Who is Miyamoto Musashi and why is he so well-known?
The most well-known samurai in Japanese history, Miyamoto Musashi is famous for his mastery of the Japanese sword arts.
Born in 1584 to a farming family, Musashi was orphaned at age 13. He petitioned to train as a swordsman and was accepted by his guardian, Terao Magonojo Takada Masumi. At the age of 18 he killed his first man in a duel over an argument about how best to wield a sword.
Musashi’s skills quickly grew and he became one of Japan’s most renowned duelists, even being offered high-ranking military posts by warring clans that sought to exploit him for their own gain. He was a legendary samurai swordsman and ronin philosopher. He wrote influential texts on military strategy, the philosophy of swordsmanship, and the philosophy of Zen Buddhism.
Miyamoto Musashi was born in Harima Province in Japan on April 27, 1584. His father’s name was Shinmen Munisai Nagamatsu, who also happened to be an expert in kenjutsu (the art of sword fighting). From an early age, Miyamoto had been taught by his father to become a master swordsman. Musashi became fully acquainted with the military arts at a young age during the turbulent Sengoku period of Japanese history.
Childhood & Early Life in Japan
Miyamoto Musashi was born Shinmen Takezo near present-day Nagoya. His father, Shinmen Munisai, taught him the ways of the samurai.
Miyamoto Musashi is one of the most famous Samurai of all time. Even though he never had a formal education, he became a master swordsman. He made his name as a great warrior and strategist by writing an unbeatable book called “The Book of Five Rings”.
Youngest Samurai of All Time at Age 13
Musashi was born in 1584 in Miyamoto village, Mimasaka province. He was awarded the title of samurai when he was just 13 years old. Miyamoto Musashi is considered to be the youngest samurai of all time to have ever existed. He lived from 1584-1645 and became a samurai at the age of 13.
He received his title after defeating warrior Okochi, who was much older than him and had been practicing sword fighting for over 20 years. Musashi’s victory helped him win an audience with Yoshinobu, the daimyo who ruled over Kyushu Island in Japan, which made Musashi much more famous among other warriors.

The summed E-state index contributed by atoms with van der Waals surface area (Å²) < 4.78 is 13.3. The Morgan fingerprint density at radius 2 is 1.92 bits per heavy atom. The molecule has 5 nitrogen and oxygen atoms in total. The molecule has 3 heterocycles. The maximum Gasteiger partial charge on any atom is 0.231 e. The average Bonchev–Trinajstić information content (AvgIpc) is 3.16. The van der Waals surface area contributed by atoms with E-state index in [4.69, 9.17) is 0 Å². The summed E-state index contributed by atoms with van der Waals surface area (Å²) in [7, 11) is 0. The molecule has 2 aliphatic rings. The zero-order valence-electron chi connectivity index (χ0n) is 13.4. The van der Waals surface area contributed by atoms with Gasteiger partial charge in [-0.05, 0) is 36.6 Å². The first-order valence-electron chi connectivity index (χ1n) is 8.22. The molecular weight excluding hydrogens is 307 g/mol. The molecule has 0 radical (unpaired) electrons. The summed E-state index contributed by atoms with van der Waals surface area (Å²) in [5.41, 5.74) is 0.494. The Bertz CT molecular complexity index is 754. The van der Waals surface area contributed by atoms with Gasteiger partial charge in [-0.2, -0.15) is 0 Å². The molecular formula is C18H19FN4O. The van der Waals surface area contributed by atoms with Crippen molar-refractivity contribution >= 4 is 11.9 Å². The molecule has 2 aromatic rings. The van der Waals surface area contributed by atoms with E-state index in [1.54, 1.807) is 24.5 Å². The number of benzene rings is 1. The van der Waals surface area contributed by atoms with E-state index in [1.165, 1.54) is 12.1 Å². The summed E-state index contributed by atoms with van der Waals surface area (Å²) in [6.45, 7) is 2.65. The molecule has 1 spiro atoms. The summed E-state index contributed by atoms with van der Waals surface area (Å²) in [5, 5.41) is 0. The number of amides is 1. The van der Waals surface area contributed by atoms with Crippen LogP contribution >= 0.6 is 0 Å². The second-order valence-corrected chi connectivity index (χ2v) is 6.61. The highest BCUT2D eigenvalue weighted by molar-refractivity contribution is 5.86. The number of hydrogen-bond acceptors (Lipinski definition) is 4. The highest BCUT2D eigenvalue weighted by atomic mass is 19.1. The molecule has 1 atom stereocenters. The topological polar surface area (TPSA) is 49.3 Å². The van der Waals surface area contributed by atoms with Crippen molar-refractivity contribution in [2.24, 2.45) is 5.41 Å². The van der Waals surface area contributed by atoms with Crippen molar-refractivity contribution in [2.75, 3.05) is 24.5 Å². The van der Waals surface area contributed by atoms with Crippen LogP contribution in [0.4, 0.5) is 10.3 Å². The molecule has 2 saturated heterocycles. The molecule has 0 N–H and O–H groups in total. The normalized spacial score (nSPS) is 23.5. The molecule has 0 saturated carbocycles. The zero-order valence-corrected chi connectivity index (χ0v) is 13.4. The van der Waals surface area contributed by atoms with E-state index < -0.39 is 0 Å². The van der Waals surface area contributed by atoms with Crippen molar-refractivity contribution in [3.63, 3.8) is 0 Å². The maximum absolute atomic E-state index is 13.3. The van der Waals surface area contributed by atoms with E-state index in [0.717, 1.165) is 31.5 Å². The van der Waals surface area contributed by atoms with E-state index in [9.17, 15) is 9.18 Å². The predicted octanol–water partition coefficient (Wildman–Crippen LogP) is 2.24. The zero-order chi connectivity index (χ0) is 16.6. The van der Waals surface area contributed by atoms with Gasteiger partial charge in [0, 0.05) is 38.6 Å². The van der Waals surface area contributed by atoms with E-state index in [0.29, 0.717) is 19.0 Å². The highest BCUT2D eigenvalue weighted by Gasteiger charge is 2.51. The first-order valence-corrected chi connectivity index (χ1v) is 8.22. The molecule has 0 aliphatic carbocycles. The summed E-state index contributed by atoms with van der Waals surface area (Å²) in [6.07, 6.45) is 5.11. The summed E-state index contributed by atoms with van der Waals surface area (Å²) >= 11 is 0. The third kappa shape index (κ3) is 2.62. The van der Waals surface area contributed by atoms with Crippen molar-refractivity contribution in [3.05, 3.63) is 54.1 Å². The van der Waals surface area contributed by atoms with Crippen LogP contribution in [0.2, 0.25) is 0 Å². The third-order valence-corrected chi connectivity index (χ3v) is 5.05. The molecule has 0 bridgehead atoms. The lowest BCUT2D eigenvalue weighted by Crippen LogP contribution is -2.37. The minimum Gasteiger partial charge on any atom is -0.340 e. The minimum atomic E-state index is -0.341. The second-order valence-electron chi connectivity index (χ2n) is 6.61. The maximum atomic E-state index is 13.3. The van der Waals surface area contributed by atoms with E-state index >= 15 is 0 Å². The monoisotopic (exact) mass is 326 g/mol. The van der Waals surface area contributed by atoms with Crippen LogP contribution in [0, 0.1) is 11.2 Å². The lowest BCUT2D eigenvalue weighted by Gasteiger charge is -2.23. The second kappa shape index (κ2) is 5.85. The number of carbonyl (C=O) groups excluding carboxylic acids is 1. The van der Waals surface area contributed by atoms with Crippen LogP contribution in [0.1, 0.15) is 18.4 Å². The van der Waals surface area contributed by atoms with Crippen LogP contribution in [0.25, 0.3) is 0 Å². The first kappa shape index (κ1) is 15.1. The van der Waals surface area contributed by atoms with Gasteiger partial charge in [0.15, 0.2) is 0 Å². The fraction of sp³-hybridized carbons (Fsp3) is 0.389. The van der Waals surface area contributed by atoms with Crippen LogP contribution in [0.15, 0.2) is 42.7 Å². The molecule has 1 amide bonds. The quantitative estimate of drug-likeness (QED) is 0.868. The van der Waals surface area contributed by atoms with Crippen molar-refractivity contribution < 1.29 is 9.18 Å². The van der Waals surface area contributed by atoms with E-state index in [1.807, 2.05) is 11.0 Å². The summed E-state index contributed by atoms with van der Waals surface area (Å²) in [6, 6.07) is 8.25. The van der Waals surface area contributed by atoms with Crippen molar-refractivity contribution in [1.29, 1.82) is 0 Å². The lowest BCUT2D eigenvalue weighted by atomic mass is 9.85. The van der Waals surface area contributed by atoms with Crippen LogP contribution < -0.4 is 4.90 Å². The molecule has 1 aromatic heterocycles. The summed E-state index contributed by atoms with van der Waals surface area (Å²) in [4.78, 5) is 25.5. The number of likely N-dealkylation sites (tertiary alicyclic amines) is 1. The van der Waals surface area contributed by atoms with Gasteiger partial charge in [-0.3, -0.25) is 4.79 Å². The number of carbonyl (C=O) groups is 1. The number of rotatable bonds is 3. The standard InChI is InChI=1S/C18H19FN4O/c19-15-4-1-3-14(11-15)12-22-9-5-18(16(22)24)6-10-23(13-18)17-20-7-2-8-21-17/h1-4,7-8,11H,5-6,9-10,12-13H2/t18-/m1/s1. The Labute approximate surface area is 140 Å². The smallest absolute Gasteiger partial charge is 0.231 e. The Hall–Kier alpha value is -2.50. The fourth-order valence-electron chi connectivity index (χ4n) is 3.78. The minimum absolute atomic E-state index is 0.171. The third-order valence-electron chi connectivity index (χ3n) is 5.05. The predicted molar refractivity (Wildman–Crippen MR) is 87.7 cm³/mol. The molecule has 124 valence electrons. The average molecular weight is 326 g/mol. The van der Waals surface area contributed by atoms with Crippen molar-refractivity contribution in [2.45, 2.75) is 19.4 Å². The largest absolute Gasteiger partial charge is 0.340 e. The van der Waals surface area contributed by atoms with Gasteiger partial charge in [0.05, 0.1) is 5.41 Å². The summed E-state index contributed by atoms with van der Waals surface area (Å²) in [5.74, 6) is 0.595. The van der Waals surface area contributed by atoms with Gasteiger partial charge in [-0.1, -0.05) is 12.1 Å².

He is well known for his book “The Book of Five Rings” which is considered one of the personal, military, and business must-reads of the 21st century. It is constantly under re-issue and sometimes interpreted differently by various black belt dans.
Conquering Most of Japan’s Great Swordmasters
Musashi had many famous duels with many different masters. Some of these duels were for the sake of his own honor, some were to test his skills, and some were for money.
Over the course of his life, Musashi had more than 60 dueling matches with other swordsmen. Of these, he had more than 30 encounters with people who had a reputation as master swordsman. Musashi won most of these encounters including three against master swordmaster Yagyu Munenori who was considered invincible at that time.
Teaching Buddhism to Others
Miyamoto Musashi’s life can be viewed as a series of battles. His life was full of battles from the time he was a young boy to the time he died. These battles were not just physical but intellectual and metaphysical.
In his late teenage years, he began to learn about Buddhist philosophy and began studying Buddhism under a Zen priest at Kokusho-ji Temple. He would continue to study Buddhism for years and eventually become an ordained Buddhist monk himself. He entered into Buddhism by learning its teachings, studying its literature, meditating with monks, attending lectures that priests gave on Buddhist philosophy, and finally becoming a spiritual teacher in his own right.
Miyamoto Musashi sought out enlightenment through various practices including Zen meditation and Daoist alchemy which sought immortality with the elixir of life.
What is the Importance of Shien to Miyamoto Musashi?
Shien is an attitude that can be attained by following Musashi’s three disciplines of the sword.
The word Shien means “righteousness, justice, and truth” in Japanese. The three disciplines of the sword are “Miyamoto Musashi’s understanding of the fighting arts was based on this concept.”